The politicians have failed. Job losses are racking up, emboldened employers are continuing the race to the bottom, new tactics such as fire and rehire remain legal and the floor keeps dropping.
But, despite all of this, our Unite union members at Go North West buses in Manchester have won against the odds. They have shown that direct action combined with a union campaign to lever the boss can win. Defeating fire and rehire is no easy thing and lessons must be learnt.
Over the last ten years I have developed a new comprehensive approach to campaigns. It is called Unite Leverage and it delivers.
I have led with Unite Leverage 13 times and on each occasion we have won better deals by fighting with workers. It is not a replacement for collective action—far from it—it is a way to make action even more powerful.
Trade unions now have a choice. We can put all our eggs in the Westminster basket, or we can take the bull by the horns and do something ourselves. This means change.
The days of tinkering around the edges are over. Collective bargaining coverage continues to decline, unions have practically no influence in half of the economy and we remain wedded to 100 year old structures.
The elephant in the room is not which Labour faction Unite leadership candidates are supporting, but the lack of any plan to change from within. We are more than a branch of the Labour Party.
New TV channels are window dressing. If we are going to organise global employers such as Amazon, and raise standards by unionising industries such as hospitality, then we need fundamental change.
When our predecessors put union structures in place over 100 years ago, the scope of firms was nothing as compared to now.
Most major employers were still regional players, not global conglomerates as many are today. In the 21st century you cannot organise workers place by place.
You cannot keep winning in one worksite when you are dealing with a company controlled by a head office thousands of miles away.
The site manager doesn’t decide the big issues. The CEO does. Thanks to privatisation and outsourcing, this is now increasingly the case in the public sector too.
The only way for unions to win at the workplace is to have a coherent bargaining strategy. A strategy that joins up and co-ordinates our industrial power across employers and industries and doesn’t put administrative roadblocks in the way.
The only way unions can raise the floor and stop the undercutting is to organise those industries with some of the worst practices—such as hospitality and construction.
And we can only do this by delivering campaigns across the whole union that target every workplace of any employer.
Not hotchpotch recruitment delivered in a myriad of different ways and dependent on the support of swathes of different layers of bureaucracy. We have done that and it has failed.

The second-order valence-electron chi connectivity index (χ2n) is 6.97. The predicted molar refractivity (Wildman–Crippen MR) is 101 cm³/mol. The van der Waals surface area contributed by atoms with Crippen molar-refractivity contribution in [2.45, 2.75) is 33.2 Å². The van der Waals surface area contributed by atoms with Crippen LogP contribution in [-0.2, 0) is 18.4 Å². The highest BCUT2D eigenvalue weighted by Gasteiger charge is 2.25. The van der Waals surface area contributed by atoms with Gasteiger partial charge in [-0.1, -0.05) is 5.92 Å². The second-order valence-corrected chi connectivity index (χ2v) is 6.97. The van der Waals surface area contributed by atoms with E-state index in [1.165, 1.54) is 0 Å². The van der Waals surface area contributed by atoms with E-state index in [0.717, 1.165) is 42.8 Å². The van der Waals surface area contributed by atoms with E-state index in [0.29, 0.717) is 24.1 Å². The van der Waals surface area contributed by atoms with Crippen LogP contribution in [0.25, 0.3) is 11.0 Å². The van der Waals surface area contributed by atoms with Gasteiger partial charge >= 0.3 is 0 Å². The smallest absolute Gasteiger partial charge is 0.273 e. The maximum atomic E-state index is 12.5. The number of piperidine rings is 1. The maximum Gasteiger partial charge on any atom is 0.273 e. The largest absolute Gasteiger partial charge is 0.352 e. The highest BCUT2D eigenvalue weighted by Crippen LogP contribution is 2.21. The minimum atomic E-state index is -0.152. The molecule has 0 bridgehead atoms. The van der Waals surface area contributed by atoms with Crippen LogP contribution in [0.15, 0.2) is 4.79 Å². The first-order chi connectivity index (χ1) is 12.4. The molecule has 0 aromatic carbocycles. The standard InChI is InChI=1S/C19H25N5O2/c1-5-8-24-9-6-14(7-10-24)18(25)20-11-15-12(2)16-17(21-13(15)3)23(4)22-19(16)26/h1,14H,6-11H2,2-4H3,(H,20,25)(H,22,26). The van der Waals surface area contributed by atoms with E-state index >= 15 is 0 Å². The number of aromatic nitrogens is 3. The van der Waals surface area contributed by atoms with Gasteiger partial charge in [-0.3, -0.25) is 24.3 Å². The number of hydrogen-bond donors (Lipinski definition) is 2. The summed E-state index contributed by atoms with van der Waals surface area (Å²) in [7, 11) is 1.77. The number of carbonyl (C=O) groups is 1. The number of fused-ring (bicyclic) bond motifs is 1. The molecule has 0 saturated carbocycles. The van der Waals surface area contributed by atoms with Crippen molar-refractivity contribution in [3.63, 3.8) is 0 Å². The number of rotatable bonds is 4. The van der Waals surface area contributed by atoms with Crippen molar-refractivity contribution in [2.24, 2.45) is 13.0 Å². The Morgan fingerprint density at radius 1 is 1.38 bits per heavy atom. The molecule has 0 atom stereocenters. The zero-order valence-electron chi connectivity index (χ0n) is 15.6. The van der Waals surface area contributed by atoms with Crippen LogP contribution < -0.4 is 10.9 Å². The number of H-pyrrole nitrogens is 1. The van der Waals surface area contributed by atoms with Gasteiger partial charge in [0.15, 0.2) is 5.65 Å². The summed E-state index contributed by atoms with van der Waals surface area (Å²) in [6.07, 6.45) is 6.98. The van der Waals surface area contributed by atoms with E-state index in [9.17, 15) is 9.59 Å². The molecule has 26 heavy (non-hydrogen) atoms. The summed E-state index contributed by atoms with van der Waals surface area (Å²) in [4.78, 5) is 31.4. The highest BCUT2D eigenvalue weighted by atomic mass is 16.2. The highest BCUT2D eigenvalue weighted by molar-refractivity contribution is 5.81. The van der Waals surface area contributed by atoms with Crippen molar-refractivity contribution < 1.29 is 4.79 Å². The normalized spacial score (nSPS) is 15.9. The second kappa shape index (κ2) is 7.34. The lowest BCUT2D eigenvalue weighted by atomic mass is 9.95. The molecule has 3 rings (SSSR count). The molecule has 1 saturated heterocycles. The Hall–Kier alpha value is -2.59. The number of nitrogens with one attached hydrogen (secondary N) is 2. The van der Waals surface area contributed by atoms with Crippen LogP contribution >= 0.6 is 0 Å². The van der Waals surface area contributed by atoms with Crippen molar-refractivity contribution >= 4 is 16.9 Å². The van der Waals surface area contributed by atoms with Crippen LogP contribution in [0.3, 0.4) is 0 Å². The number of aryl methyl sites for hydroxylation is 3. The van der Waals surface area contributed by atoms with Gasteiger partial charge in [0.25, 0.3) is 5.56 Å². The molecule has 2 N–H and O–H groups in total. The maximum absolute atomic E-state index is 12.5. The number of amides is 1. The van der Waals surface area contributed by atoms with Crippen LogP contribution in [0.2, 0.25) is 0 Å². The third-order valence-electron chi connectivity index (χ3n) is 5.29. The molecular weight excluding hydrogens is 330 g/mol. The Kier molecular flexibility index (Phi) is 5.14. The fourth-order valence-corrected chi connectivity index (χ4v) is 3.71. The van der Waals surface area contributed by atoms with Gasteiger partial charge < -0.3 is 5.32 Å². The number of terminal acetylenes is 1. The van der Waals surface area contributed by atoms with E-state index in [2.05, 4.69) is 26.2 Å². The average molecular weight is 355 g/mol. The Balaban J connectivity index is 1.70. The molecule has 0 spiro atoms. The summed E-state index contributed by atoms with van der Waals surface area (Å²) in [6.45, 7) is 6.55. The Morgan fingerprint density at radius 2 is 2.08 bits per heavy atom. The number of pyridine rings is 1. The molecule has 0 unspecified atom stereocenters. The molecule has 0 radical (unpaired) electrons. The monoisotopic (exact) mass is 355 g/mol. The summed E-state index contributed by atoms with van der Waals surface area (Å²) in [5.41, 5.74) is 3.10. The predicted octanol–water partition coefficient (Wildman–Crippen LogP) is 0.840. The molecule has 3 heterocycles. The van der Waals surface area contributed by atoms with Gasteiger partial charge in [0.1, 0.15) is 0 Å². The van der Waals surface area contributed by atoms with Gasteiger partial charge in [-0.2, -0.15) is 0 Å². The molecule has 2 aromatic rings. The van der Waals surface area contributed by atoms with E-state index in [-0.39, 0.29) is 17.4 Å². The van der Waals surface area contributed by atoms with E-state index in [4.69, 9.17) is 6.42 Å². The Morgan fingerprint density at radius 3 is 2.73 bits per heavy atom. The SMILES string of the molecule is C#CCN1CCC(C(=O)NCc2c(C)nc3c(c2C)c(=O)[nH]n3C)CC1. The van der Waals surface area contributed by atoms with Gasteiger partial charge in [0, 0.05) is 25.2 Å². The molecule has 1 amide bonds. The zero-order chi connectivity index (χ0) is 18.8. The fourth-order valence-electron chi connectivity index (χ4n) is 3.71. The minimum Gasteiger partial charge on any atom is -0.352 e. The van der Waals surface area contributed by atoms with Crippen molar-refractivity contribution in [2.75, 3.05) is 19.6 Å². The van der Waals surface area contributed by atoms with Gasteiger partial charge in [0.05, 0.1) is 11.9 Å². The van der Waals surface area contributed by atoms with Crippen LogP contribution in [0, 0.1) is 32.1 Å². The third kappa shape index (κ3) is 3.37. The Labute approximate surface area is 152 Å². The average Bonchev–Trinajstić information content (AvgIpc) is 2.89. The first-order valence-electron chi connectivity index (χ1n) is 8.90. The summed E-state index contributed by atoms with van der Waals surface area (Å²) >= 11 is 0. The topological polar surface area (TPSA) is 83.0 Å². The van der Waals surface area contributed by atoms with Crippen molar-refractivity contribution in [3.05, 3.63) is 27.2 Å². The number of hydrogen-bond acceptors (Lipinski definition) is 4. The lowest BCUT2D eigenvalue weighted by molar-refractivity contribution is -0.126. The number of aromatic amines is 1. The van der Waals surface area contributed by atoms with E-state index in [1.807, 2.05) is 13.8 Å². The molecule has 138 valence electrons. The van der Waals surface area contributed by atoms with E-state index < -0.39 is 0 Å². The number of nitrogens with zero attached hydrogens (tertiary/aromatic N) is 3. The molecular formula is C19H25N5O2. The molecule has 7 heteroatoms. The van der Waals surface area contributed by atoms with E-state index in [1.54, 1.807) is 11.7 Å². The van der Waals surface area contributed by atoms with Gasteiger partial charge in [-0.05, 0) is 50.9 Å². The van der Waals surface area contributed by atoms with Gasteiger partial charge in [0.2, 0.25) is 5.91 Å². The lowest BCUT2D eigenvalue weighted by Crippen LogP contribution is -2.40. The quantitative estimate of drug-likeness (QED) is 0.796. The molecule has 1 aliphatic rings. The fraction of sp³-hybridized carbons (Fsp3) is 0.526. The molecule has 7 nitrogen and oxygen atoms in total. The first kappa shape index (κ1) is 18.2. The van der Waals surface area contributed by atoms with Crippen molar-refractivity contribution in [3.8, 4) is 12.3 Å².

Many candidates are talking about “decentralising” the union. It sounds great, but in reality it means little more than pork barrel politics. And worse than that, it would support the type of scatter gun bargaining that does little more than play the gaffers’ game.
If we are talking about dispersing power then we should apply this to some of our political decision making within different nations and taking into account devolution.
We cannot create power by hoisting regional barriers to more effective bargaining or breaking up winning strategies that have been proven to defend jobs.
It is clear to me that we must look beyond the internal struggles of the Labour Party. We need to get back to building power by organising in our communities and most importantly by delivering on jobs, pay and conditions.
It’s time to get back to the workplace. It is time to build.
Socialist Worker is supporting Sharon Graham’s election campaign. But there are some issues it is important to raise at the same time.
There needs to be a complete break from the failures of union leaders to match the scale of the assault that workers face.
Fire and rehire cannot be dealt with by negotiating deals that make concessions to the bosses’ assaults. Instead, there needs to be outright opposition.
Graham’s campaign slogan“Let’s get back to the workplace” could be a militant call to support workers’ action.
But the slogan may also result in a retreat from wider political struggles, with a focus purely on economic fights by workers. Challenging the politics of Labour leader Keir Starmer is going to be crucial.
And there must be a real focus on political issues such as anti-racism, the right of migrants workers, climate change, police powers and Palestine. The unions need to take up questions of exploitation and oppression that not only affect those at the bottom of society the most, but are used to divide and oppress.
Insisting on breaking down the traditional divide in the British labour movement between politics and economics must be a priority for socialists.
The determination to organise is growing
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